Brett Salisbury

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Brett Salisbury
Born Brett Jon Salisbury
(1968-10-11) October 11, 1968 (age 45)
Dayton, Ohio

Brett Jon Salisbury (born October 11, 1968 in Dayton, Ohio) is a former college football quarterback at University of Oregon, BYU, and Wayne State College.

Early life[edit]

Salisbury, the younger brother of former NFL quarterback Sean Salisbury, grew up in Escondido, California. He was a pitcher for the Escondido Little League that finished fifth in the 1981 Little League World Series.[1] He attended Orange Glen High School, where he was quarterback for the school's football team.[2] A highly-sought after recruit, Salisbury graduated in 1986 and accepted a football scholarship to Brigham Young University.[3]

Football career[edit]

At BYU, Salisbury backed up eventual Heisman Trophy winner Ty Detmer. He left BYU after two years and attended Palomar College, where he was named a JC Gridwire All-American and a California offensive player of the year.[4][5] Salisbury set a number of scoring and passing records that still stand at the school.[6] In 1991, he transferred to the University of Oregon, where he was considered a successor to Bill Musgrave.[3][7] After losing the starting job due to a hernia injury in training camp, Salisbury primarily backed up regular starter Danny O'Neil, but started three games for the Ducks after injuries to O'Neil.[7][8]

In 1992, Salisbury left Oregon to pursue a starting job at a Division II college.[9] After sitting out a year, he began playing for Wayne State College in 1993.[10] At Wayne State, Salisbury led the Wildcats to a 9–1 record while ranking second in Division II for passing efficiency with a rating of 166.3 and third in total offense with 373.2 yards per game.[11] He was nominated for the Harlon Hill Trophy, awarded to the most outstanding Division II football player.[12]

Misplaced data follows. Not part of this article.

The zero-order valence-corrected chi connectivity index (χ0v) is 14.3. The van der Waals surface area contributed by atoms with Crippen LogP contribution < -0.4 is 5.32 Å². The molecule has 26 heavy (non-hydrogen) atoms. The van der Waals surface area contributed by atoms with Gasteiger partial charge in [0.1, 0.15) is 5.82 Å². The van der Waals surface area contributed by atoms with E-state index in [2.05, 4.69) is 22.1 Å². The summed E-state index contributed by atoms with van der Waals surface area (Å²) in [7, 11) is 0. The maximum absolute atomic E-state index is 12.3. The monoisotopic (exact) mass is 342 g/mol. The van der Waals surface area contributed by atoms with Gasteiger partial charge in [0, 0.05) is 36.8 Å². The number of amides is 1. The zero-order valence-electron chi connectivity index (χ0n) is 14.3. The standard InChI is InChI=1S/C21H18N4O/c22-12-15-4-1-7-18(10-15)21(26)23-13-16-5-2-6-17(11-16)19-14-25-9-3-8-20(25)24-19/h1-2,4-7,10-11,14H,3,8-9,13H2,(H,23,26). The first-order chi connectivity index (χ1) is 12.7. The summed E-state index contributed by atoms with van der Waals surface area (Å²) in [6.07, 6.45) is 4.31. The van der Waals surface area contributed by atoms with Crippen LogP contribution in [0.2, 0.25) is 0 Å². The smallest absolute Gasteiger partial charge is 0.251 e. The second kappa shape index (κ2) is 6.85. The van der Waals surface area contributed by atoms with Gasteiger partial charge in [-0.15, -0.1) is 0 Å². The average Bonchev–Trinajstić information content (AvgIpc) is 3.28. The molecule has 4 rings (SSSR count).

After college, Salisbury played in the EFAF European League with the Helsinki Giants and Prague Panthers.[11]

Post-football career[edit]

Following the end of his modeling and football career, Salisbury became a sports nutritionist and is the author of The Transform Diet.[13][14]

Salisbury is a member of The Church of Jesus Christ of Latter-day Saints.[15]

References[edit]

  1. ^ Null, Matt (July 22, 2007). "Big memories: The road to the Little League World Series can be long and arduous". North County Times. Retrieved September 29, 2010. 
  2. ^ Cooper, Tony (September 18, 1985). "Player of the Week Salisbury Making a Name for Self at Orange Glen High". Los Angeles Times. Retrieved September 28, 2010. 
  3. ^ a b "BYU loses QB, begins search for replacement". The Deseret News. March 16, 1990. Retrieved September 28, 2010. 
  4. ^ "Palomar College Football History: JC Gridwire All-Americans". Palomar College. Retrieved June 17, 2011. 
  5. ^ "Rancho Santiago Back Crayton Chooses USC". Los Angeles Times. February 7, 1991. Retrieved June 20, 2011. 
  6. ^ "Palomar College Football Records". Palomar College. Retrieved June 17, 2011. 
  7. ^ a b "Ducks lose QB candidate for six weeks". The Register-Guard. August 28, 1991. Retrieved September 29, 2010. 
  8. ^ Conrad, John (November 24, 1991). "Ducks hit rock bottom in loss to OSU". The Register-Guard. Retrieved September 29, 2010. 
  9. ^ "Salisbury to leave Oregon". Moscow-Pullman Daily News. April 2, 1992. Retrieved September 29, 2010. 
  10. ^ Shanahan, Tom (November 8, 1993). "Have arm, will travel". The San Diego Union-Tribune. Retrieved September 29, 2010. 
  11. ^ a b "1993 Football Team". Wayne State College Athletics. Retrieved September 29, 2010. 
  12. ^ "Harlon Hill Candidates by School". HarlonHill.com. Retrieved September 29, 2010. 
  13. ^ "LITERARY LAS VEGAS". Spring Valley View. Las Vegas Review-Journal. December 1, 2009. Retrieved May 26, 2011. [dead link]
  14. ^ "The forgotten season: when injuries and bad luck derailed high hopes". FishDuck. May 7, 2012. Retrieved April 17, 2013. 
  15. ^ Deseret News article